The following article is an excerpt from investigative journalist Seth Hettena’s new book, “Trump / Russia: A Definitive History.” This chapter delves deep into Paul Manafort’s work for Viktor Yanukovych, the Putin-aligned former President of Ukraine, and his other business dealings in the region. Hettena’s book was out on May 8, 2018 from Melville House. 

Although he was earning millions for his political consulting work in Ukraine, Paul Manafort began using his connections to make even more money. He met Dmitry Firtash, a wealthy Ukrainian businessman involved in the natural gas trade who had friends in top posts in Yanukovych’s administration, and pitched him on his grand vision for Bulgari Tower, a $1.5 billion skyscraper project in midtown Manhattan on the corner of Park Avenue and Fifty-Sixth Street. It was said to be one of the most valuable development sites in North America.


The Ukrainian natural gas tycoon had millions to invest because Gazprom, the natural gas giant controlled by the Kremlin, had given his unpronounceable company, RosUkrEnergo, a monopoly on all gas trades between Russia and Ukraine. This incredibly lucrative deal was widely viewed as a partnership with organized crime. Firtash was believed to be a front man for Semion Mogilevich. In court papers in Chicago, where Firtash was indicted in a separate international racketeering conspiracy, prosecutors described him as an “upper-echelon” associate of Russian organized crime. In 2008 Firtash agreed to commit $112 million to Manafort’s Bulgari Tower project and wired in a $25 million deposit. The deposit came from Raiffeisen Zentralbank, the Austrian bank that U.S. officials believed served as a Mogilevich front. The tower deal later collapsed.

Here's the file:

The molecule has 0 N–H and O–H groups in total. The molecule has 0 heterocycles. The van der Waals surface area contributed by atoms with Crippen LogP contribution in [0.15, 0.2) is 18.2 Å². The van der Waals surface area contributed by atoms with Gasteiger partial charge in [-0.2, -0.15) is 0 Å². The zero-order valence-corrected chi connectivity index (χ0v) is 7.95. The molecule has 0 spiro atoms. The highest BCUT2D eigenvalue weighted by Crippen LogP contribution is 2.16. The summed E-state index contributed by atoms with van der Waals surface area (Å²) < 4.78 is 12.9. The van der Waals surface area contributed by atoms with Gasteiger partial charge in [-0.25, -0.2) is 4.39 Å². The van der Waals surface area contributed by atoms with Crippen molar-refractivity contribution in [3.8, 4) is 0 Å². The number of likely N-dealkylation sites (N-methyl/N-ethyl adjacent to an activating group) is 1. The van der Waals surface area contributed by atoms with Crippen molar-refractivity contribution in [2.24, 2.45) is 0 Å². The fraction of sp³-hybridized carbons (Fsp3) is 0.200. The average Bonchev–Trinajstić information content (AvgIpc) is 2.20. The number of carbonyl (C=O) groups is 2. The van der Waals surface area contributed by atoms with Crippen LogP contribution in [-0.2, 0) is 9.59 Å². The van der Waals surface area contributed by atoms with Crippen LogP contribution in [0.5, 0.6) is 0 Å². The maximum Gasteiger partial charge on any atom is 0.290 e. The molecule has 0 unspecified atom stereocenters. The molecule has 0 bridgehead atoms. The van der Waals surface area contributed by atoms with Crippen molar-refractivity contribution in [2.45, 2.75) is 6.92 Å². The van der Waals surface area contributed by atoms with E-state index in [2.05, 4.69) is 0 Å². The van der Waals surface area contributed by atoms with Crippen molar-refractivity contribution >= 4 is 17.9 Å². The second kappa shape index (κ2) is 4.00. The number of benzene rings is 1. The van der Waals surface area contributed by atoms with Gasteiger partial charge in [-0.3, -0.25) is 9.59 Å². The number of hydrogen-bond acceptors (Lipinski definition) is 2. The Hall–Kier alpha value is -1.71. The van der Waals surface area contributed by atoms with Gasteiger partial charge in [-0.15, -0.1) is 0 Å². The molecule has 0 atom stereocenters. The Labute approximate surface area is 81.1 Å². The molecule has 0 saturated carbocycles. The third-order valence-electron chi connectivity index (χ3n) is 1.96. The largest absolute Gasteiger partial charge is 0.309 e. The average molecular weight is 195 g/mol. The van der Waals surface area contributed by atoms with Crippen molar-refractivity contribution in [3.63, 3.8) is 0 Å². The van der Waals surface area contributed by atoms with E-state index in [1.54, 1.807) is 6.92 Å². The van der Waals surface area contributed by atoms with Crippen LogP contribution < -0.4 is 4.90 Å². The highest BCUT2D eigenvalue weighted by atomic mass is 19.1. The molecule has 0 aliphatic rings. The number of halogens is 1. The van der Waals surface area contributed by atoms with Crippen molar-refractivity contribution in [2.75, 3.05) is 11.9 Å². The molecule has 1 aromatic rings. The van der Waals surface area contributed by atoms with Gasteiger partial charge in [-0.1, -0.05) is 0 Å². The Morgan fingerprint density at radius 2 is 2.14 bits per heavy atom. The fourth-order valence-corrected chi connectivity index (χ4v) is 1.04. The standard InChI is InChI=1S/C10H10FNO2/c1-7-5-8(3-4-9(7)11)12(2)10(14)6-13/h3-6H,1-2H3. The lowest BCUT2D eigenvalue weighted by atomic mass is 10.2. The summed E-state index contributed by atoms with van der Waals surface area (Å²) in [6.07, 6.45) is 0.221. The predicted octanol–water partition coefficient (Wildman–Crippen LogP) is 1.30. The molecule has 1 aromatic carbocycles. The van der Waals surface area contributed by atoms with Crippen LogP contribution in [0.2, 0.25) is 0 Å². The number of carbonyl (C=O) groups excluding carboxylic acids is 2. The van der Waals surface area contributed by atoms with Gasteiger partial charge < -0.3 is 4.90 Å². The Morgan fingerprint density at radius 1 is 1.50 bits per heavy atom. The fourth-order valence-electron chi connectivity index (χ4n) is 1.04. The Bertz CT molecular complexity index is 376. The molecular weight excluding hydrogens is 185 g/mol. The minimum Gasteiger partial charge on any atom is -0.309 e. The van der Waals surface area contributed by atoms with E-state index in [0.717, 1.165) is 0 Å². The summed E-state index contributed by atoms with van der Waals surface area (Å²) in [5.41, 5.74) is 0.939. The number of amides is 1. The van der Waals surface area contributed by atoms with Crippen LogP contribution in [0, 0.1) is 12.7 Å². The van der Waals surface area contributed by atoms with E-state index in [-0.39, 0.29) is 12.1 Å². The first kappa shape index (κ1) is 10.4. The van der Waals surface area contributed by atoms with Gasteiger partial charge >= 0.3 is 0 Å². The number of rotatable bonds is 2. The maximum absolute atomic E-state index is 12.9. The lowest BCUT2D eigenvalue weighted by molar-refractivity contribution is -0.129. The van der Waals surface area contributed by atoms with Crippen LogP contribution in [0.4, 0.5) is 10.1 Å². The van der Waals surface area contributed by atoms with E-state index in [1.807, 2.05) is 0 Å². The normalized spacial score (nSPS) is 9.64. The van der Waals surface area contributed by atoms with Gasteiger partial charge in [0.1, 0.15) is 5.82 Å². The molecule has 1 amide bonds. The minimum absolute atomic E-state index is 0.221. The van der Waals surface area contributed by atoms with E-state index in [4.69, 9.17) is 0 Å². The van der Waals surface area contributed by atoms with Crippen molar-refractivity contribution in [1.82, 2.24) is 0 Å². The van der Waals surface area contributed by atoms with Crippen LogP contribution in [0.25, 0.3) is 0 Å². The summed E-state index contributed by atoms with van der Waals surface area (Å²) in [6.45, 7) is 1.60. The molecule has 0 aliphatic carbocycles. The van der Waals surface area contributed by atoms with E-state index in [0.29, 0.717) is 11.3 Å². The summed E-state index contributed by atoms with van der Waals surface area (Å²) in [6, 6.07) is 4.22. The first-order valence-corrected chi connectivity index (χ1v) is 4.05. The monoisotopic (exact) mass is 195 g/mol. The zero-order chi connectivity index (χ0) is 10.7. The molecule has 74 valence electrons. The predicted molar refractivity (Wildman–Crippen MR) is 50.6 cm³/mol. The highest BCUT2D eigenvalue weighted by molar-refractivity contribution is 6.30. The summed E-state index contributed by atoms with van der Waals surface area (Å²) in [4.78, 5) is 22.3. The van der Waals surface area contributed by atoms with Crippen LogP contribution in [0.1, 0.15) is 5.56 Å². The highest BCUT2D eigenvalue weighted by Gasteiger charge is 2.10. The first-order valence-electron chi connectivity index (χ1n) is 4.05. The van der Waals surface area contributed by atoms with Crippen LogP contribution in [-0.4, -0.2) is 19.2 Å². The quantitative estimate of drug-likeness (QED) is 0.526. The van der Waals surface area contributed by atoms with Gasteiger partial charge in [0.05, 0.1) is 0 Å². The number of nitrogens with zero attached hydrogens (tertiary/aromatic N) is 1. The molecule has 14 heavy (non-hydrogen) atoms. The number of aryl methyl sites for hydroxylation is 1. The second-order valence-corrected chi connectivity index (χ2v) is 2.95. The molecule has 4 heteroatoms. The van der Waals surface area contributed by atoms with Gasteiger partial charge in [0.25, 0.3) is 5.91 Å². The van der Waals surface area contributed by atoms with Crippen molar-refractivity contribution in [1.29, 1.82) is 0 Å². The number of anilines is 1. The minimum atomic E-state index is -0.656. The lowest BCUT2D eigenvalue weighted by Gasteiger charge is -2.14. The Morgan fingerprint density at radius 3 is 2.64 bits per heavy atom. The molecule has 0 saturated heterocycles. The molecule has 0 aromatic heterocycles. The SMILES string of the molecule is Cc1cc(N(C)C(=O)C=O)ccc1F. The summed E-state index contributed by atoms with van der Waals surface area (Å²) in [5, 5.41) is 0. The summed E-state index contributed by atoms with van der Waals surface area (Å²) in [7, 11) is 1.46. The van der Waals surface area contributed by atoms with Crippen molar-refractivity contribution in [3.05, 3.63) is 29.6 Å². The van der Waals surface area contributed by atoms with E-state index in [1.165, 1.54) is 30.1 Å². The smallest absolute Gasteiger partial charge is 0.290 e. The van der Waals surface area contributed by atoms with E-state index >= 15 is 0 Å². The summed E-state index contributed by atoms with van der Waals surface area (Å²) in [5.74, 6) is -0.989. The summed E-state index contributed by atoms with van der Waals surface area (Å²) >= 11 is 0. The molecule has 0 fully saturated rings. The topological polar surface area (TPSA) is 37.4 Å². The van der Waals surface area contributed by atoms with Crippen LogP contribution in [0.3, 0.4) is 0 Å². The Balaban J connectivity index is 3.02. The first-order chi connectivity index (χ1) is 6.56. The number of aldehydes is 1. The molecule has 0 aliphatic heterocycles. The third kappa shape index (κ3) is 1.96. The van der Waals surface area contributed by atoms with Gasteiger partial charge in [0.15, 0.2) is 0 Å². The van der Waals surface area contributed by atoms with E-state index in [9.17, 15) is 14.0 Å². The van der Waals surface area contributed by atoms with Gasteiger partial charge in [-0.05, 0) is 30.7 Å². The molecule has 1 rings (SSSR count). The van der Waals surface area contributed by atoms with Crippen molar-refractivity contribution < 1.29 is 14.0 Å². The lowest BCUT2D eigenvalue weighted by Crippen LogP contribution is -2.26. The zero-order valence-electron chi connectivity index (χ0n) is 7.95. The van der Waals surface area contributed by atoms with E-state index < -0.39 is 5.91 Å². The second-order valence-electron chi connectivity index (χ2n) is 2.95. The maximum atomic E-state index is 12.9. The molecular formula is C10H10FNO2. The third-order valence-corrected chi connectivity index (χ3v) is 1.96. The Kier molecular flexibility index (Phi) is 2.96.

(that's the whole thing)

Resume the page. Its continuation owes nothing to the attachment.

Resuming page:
While he was lining up investments from Firtash, Manafort proposed to Oleg Deripaska that they go into business together. The resulting company was Pericles Emerging Market Partners LP, a private equity fund in the Cayman Islands. Manafort described it to Deripaska as a vehicle to pursue investments that “leverage [our] business and political relationships” in Ukraine. Pericles sought to achieve an impressive compound annual return rate of 30 percent by investing in Ukraine, as well as other areas of interest to Deripaska — Russia, the former Soviet republics, Montenegro, and eastern and southern Europe. The offering memorandum touted Davis and Manafort’s experience with political campaigns “at the highest level.” The Russian oligarch gave Manafort a tentative commitment to invest $200 million in the fund.


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